The perfect late spring? How about sunny, warm weather; a profusion of wildlife; and cool, green lanes to wander down. Right now, Old Moor and its satellite reserves have it all!

Here’s what was seen at Old Moor today (with a little flavour of Adwick Washland, Wombwell Ings and Edderthorpe Flash thrown in)…

As I was photographing the sightings book tonight, one visitor asked about bittern sightings. She explained, though she knew they were doing well at Old Moor, she hadn’t been able to see one today.

I understand the frustrations only too well. Seeing a rare and shy bird like a bittern is a question of narrowing down the odds. Even then, you may be disappointed – though not with your efforts!

My advice? Settle yourself in the Bittern Hide. Then focus your binoculars on the reedbed behind the pool there. Slowly scan backwards and forwards. Look out for any gull commotion which – if it happens – might give you a ‘heads up’. Wait and give it time.

Chris Aspital visited Old Moor less than a week ago and obviously found a four-leafed clover on the way! Lucky for us, he carried a camera. Chris explained that, around one o’clock, he walked down to the Reedbed Screen when he saw two bitterns flying across Reedbed One, near the Observation Hide.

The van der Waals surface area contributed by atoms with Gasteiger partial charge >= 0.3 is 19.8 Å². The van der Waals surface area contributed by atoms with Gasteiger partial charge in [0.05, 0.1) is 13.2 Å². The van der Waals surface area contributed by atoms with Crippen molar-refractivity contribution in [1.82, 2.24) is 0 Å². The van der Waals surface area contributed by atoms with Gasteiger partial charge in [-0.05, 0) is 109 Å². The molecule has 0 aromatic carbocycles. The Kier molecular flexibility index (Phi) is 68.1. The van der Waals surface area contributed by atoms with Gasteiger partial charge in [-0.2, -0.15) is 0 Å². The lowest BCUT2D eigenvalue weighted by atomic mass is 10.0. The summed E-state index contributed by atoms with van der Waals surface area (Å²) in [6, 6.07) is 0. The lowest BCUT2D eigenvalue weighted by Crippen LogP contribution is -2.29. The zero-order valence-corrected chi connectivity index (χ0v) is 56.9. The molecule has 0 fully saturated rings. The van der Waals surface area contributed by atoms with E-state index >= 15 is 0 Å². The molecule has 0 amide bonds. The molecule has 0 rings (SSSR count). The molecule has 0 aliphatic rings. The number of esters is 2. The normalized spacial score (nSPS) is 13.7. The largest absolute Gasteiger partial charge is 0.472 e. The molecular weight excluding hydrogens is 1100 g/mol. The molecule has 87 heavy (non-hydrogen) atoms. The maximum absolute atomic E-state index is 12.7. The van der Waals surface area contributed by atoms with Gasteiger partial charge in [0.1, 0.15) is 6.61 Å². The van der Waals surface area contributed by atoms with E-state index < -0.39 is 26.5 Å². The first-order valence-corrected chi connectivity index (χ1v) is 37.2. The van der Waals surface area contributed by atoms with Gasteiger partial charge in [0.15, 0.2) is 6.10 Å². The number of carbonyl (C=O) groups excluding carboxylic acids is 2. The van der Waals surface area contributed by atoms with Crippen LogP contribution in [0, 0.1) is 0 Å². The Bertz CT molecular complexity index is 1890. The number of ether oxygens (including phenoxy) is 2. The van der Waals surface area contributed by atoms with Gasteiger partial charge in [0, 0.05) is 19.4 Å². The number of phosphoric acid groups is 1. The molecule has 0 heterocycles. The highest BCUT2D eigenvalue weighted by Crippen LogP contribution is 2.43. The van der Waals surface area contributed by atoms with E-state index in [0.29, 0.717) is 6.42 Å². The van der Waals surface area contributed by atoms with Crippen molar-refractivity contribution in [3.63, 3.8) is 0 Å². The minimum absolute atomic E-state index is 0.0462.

Bittern in flight, one of a pair! Thanks Chris.

Ann Halstead made her first visit to Old Moor on Sunday and among other things was captivated by the great tits using the nest boxes near the Visitor Centre. Here’s her image of one of them returning with some grub. Thanks Ann.

By the way, both Chris and Ann shared their photos via our Facebook page, though you can email them in too. We love seeing them. Just ask for details on your next visit.

For me, it was the common terns that stole the show today. These terrific little acrobats are great to watch and today five were reported at Old Moor. Known for their ability to hover and plummet from a height after small fish, here’s one leaving the water after an unsuccessful dive.

Until next time.